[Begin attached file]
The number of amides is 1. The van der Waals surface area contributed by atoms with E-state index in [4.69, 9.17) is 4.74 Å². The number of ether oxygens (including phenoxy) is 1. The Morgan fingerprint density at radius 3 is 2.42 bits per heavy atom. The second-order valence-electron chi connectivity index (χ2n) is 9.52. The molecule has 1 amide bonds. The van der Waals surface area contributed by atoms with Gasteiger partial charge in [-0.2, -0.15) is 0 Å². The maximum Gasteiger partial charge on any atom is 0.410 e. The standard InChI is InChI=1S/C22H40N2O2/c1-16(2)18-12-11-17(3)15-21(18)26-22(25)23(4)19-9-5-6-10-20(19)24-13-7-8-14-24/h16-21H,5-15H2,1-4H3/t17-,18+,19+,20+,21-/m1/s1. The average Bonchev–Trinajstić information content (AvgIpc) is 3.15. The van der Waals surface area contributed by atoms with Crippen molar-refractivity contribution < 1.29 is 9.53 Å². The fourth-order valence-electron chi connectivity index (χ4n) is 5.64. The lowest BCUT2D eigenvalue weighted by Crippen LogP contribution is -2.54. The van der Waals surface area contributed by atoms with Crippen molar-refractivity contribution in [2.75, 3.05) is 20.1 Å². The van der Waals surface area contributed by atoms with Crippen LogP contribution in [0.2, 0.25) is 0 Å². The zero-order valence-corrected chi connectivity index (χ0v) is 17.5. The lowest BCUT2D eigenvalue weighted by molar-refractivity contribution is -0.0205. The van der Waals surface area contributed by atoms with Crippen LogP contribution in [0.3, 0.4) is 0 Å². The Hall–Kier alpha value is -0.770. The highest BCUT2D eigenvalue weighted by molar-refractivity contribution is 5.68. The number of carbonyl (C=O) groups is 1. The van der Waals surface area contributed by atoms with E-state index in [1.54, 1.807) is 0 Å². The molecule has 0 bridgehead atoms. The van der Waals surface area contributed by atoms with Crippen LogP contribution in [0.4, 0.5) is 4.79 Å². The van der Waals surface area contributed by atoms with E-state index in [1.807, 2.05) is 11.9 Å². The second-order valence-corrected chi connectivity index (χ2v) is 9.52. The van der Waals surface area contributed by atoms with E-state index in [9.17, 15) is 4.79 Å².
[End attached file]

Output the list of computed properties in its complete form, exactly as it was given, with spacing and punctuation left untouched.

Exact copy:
The number of amides is 1. The van der Waals surface area contributed by atoms with E-state index in [4.69, 9.17) is 4.74 Å². The number of ether oxygens (including phenoxy) is 1. The Morgan fingerprint density at radius 3 is 2.42 bits per heavy atom. The second-order valence-electron chi connectivity index (χ2n) is 9.52. The molecule has 1 amide bonds. The van der Waals surface area contributed by atoms with Gasteiger partial charge in [-0.2, -0.15) is 0 Å². The maximum Gasteiger partial charge on any atom is 0.410 e. The standard InChI is InChI=1S/C22H40N2O2/c1-16(2)18-12-11-17(3)15-21(18)26-22(25)23(4)19-9-5-6-10-20(19)24-13-7-8-14-24/h16-21H,5-15H2,1-4H3/t17-,18+,19+,20+,21-/m1/s1. The average Bonchev–Trinajstić information content (AvgIpc) is 3.15. The van der Waals surface area contributed by atoms with Crippen molar-refractivity contribution < 1.29 is 9.53 Å². The fourth-order valence-electron chi connectivity index (χ4n) is 5.64. The lowest BCUT2D eigenvalue weighted by Crippen LogP contribution is -2.54. The van der Waals surface area contributed by atoms with Crippen molar-refractivity contribution in [2.75, 3.05) is 20.1 Å². The van der Waals surface area contributed by atoms with Crippen LogP contribution in [0.2, 0.25) is 0 Å². The zero-order valence-corrected chi connectivity index (χ0v) is 17.5. The lowest BCUT2D eigenvalue weighted by molar-refractivity contribution is -0.0205. The van der Waals surface area contributed by atoms with Crippen LogP contribution in [0.3, 0.4) is 0 Å². The Hall–Kier alpha value is -0.770. The highest BCUT2D eigenvalue weighted by molar-refractivity contribution is 5.68. The number of carbonyl (C=O) groups is 1. The van der Waals surface area contributed by atoms with E-state index in [1.54, 1.807) is 0 Å². The molecule has 0 bridgehead atoms. The van der Waals surface area contributed by atoms with Crippen LogP contribution in [0.4, 0.5) is 4.79 Å². The van der Waals surface area contributed by atoms with E-state index in [1.807, 2.05) is 11.9 Å². The second-order valence-corrected chi connectivity index (χ2v) is 9.52. The van der Waals surface area contributed by atoms with E-state index in [9.17, 15) is 4.79 Å².